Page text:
First Principles Studies of Electronic and Optical Properties of Transition Metal Oxide Clusters
MetadataShow full item record
Nanostructured clusters involving transition metal oxides constitute one of the most interesting classes of materials, as they exhibit a wide range of structures and properties that can lead to many important potential applications. From a computational perspective, transition metal oxide nanostructures present challenges for both ground state and excited state properties, due to the nature of confinement, and localized and strongly correlated nature of their d electrons. In this thesis I present results and analyses of my computations on two systems: (i) copper oxide cluster anions and (ii) building units of one of the metal organic frameworks (MOFs), IRMOF-1, and its analogues. For the copper oxide cluster anions, the photoelectron spectra of Cu2O–, CuO–, CuO2– and CuO3– clusters are calculated using density functional theory (DFT) and many-body perturbation theory within the GW approximation. My computational results and existing experimental data are systematically compared with a focus on the comparison of semi-local and hybrid functionals. The presence of self-interaction error within different levels of theories and its mitigating ways are also discussed. For the building blocks of MOFs, the geometries are optimized using DFT and absorption spectra are computed using time-dependent DFT. The gradual trends of geometric parameters and optical band gaps in the analogues of IRMOF-1 are analyzed. The transition mechanisms near the band edge are also discussed using density of states, integrated oscillator strength, and orbital characters analysis.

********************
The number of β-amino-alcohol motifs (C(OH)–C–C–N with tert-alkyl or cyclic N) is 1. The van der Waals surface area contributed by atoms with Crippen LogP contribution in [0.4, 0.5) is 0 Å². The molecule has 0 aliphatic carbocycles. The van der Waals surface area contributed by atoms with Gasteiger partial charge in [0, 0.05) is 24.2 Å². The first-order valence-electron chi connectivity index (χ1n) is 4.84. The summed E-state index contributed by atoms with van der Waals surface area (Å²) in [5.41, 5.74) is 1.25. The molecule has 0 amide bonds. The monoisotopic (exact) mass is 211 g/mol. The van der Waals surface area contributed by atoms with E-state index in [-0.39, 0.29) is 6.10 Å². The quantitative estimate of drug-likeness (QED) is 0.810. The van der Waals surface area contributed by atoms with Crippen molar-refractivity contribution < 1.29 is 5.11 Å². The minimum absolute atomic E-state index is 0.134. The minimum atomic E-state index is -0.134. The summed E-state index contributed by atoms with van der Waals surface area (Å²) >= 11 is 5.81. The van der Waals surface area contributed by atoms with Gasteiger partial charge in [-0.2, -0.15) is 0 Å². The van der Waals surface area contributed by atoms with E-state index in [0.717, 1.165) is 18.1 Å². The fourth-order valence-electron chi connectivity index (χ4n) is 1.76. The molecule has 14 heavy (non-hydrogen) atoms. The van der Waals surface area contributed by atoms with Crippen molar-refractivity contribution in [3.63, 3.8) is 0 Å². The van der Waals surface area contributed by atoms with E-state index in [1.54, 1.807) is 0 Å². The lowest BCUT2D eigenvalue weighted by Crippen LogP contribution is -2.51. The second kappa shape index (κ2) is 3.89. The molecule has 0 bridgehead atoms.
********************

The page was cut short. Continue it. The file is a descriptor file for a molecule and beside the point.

density functional theory
transition metal oxide
metal organic frameworks